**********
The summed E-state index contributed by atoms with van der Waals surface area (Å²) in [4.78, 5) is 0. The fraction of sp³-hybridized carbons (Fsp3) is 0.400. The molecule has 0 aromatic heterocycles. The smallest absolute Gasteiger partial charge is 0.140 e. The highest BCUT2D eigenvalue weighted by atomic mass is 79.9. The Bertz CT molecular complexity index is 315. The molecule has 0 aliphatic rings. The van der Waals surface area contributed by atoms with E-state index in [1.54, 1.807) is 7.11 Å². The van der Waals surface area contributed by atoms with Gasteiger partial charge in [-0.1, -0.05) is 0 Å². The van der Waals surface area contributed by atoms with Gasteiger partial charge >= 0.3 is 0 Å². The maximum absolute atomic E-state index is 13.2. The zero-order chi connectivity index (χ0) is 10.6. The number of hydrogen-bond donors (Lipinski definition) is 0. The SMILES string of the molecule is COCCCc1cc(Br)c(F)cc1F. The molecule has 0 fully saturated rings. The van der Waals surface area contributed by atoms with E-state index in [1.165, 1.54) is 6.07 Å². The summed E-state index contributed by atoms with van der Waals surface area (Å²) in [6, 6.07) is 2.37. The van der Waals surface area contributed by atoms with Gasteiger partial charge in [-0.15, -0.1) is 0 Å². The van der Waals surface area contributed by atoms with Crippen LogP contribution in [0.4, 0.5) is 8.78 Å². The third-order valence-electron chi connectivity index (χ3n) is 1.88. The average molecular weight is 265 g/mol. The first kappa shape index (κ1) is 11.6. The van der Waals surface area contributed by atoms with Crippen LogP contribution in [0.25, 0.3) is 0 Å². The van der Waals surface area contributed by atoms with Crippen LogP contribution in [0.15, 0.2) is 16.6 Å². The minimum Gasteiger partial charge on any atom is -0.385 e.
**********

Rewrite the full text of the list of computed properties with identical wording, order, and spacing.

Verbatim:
The summed E-state index contributed by atoms with van der Waals surface area (Å²) in [4.78, 5) is 0. The fraction of sp³-hybridized carbons (Fsp3) is 0.400. The molecule has 0 aromatic heterocycles. The smallest absolute Gasteiger partial charge is 0.140 e. The highest BCUT2D eigenvalue weighted by atomic mass is 79.9. The Bertz CT molecular complexity index is 315. The molecule has 0 aliphatic rings. The van der Waals surface area contributed by atoms with E-state index in [1.54, 1.807) is 7.11 Å². The van der Waals surface area contributed by atoms with Gasteiger partial charge in [-0.1, -0.05) is 0 Å². The van der Waals surface area contributed by atoms with Gasteiger partial charge >= 0.3 is 0 Å². The maximum absolute atomic E-state index is 13.2. The zero-order chi connectivity index (χ0) is 10.6. The number of hydrogen-bond donors (Lipinski definition) is 0. The SMILES string of the molecule is COCCCc1cc(Br)c(F)cc1F. The molecule has 0 fully saturated rings. The van der Waals surface area contributed by atoms with E-state index in [1.165, 1.54) is 6.07 Å². The summed E-state index contributed by atoms with van der Waals surface area (Å²) in [6, 6.07) is 2.37. The van der Waals surface area contributed by atoms with Gasteiger partial charge in [-0.15, -0.1) is 0 Å². The van der Waals surface area contributed by atoms with Crippen LogP contribution in [0.4, 0.5) is 8.78 Å². The third-order valence-electron chi connectivity index (χ3n) is 1.88. The average molecular weight is 265 g/mol. The first kappa shape index (κ1) is 11.6. The van der Waals surface area contributed by atoms with Crippen LogP contribution in [0.25, 0.3) is 0 Å². The van der Waals surface area contributed by atoms with Crippen LogP contribution in [0.15, 0.2) is 16.6 Å². The minimum Gasteiger partial charge on any atom is -0.385 e.